I get attacked online by many people who claim to want to debate me but often can’t defend their own positions. I give links to sources for my arguments; people can check them. They can send me links to counterarguments. But they rarely do. I posted on Facebook an article from Fox News about the recent riots. One person I know commented that the article was wrong. Fake news from a fake news company, he said. So I linked to an article on MSNBC about the same incident. He told me it didn’t matter. Once he saw it on Fox, he told me, he “knew” it was false and nothing thereafter would change his mind.

As a conservative, I mostly get attacked by progressives. But sometimes also by other conservatives, which can feel worse because we’re on the same side and generally have the same beliefs. If we don’t support each other, and disagree civilly, how can we be role models? How can we disagree civilly with progressives who hold very different beliefs? And how can we criticize them for doing what we sometimes do ourselves?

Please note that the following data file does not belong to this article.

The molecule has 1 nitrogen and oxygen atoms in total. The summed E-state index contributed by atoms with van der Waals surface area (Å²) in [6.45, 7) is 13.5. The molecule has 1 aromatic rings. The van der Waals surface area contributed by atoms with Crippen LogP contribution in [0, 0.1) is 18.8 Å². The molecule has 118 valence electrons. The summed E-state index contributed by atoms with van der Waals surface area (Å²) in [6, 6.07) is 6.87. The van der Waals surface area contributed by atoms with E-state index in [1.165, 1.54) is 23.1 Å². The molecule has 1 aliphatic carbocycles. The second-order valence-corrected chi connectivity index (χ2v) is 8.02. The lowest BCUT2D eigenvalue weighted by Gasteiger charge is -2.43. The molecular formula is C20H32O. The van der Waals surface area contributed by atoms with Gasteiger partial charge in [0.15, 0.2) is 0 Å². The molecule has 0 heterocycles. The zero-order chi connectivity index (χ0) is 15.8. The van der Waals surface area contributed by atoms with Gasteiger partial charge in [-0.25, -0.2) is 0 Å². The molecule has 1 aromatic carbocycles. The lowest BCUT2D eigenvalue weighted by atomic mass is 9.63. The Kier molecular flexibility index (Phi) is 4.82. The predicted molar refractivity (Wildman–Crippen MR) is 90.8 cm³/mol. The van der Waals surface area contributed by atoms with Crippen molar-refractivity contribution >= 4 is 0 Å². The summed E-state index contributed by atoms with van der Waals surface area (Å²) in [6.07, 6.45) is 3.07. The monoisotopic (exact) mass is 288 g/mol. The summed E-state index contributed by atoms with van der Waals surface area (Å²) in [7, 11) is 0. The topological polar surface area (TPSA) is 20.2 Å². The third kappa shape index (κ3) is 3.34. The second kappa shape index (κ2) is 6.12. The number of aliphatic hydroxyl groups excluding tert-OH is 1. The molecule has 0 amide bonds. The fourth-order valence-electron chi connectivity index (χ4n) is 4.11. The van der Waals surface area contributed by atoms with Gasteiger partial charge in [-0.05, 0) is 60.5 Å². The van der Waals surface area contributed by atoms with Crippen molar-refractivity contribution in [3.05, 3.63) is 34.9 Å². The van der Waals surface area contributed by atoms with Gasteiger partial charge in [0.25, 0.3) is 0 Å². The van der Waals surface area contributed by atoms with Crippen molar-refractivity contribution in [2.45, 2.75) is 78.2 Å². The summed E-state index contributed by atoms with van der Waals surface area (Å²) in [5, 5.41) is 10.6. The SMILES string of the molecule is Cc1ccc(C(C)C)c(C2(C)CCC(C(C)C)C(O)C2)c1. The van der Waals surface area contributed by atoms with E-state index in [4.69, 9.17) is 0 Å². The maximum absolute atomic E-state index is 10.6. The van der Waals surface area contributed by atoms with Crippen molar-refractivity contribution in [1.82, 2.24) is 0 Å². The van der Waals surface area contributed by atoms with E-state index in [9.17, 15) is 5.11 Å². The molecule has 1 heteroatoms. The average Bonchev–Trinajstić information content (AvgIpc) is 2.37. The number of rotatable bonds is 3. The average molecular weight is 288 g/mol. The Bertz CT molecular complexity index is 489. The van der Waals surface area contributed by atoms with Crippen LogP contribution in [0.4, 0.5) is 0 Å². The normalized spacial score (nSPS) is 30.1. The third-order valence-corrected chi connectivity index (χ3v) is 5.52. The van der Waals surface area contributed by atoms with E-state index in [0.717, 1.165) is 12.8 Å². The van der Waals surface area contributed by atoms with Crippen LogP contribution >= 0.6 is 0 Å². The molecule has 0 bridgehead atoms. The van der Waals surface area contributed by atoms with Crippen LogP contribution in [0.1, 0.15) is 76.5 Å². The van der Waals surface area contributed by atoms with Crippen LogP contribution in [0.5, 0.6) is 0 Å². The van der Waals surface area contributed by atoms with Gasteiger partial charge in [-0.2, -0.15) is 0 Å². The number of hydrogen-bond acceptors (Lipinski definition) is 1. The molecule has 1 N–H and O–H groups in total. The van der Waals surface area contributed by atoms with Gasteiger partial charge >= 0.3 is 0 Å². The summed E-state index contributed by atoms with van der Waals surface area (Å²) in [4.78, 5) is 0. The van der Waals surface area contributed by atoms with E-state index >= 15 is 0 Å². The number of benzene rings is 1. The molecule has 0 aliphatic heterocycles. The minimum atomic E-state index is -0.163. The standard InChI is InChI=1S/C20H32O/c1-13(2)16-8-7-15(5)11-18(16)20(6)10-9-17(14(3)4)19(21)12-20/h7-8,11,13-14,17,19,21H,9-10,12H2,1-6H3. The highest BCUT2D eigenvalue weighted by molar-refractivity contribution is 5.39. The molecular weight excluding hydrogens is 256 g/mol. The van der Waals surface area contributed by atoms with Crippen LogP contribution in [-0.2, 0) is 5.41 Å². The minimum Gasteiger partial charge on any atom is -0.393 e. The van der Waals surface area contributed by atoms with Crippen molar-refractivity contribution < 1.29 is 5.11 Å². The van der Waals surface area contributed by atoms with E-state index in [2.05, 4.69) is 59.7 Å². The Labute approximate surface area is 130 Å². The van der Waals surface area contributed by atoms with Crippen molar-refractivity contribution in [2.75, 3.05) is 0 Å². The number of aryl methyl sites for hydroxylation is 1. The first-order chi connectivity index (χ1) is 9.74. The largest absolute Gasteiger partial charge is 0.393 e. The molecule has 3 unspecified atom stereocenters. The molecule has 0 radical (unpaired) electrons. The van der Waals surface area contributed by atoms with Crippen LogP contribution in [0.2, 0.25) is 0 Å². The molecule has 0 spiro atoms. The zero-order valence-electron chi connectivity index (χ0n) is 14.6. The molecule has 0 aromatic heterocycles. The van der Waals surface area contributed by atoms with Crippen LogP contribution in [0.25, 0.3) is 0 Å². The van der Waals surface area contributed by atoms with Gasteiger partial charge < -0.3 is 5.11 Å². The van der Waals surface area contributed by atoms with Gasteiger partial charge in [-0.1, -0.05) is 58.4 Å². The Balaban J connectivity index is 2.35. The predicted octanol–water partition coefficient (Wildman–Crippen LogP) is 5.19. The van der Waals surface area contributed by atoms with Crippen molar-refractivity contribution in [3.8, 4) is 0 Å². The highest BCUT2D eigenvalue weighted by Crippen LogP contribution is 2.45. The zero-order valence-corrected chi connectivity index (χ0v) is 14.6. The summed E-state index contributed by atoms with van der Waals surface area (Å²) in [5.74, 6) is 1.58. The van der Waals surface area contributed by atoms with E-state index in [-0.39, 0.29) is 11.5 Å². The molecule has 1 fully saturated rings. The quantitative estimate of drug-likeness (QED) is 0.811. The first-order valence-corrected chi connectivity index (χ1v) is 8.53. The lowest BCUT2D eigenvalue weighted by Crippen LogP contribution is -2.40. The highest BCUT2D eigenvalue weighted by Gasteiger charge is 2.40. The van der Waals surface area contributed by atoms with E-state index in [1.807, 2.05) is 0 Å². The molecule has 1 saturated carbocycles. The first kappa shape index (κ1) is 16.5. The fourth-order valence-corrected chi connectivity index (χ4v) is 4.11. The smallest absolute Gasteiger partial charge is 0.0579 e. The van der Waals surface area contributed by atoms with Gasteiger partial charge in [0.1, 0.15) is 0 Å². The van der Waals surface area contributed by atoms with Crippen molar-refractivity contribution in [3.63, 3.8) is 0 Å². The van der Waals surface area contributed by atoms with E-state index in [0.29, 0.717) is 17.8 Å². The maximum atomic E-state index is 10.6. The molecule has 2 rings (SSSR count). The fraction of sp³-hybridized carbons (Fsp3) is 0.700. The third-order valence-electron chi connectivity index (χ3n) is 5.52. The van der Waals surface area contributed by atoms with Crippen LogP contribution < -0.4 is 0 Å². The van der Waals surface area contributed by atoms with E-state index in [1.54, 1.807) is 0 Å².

Many libertarians in particular are such strong ideologues that any real-world data that contradicts their word view must be attacked. I became popular with libertarians after my dystopian novel “Good Intentions” was published because it satirizes a government with absolute control over markets, media, and people’s lives. Yet if I stray from the “libertarian ideals,” I’m often criticized.

Libertarians used to believe in a strong patent system, because patents protect intellectual property, perhaps the most valuable property known to mankind. In recent times, libertarians have (mistakenly) come to the opposite belief that patents are government-sanctioned monopolies.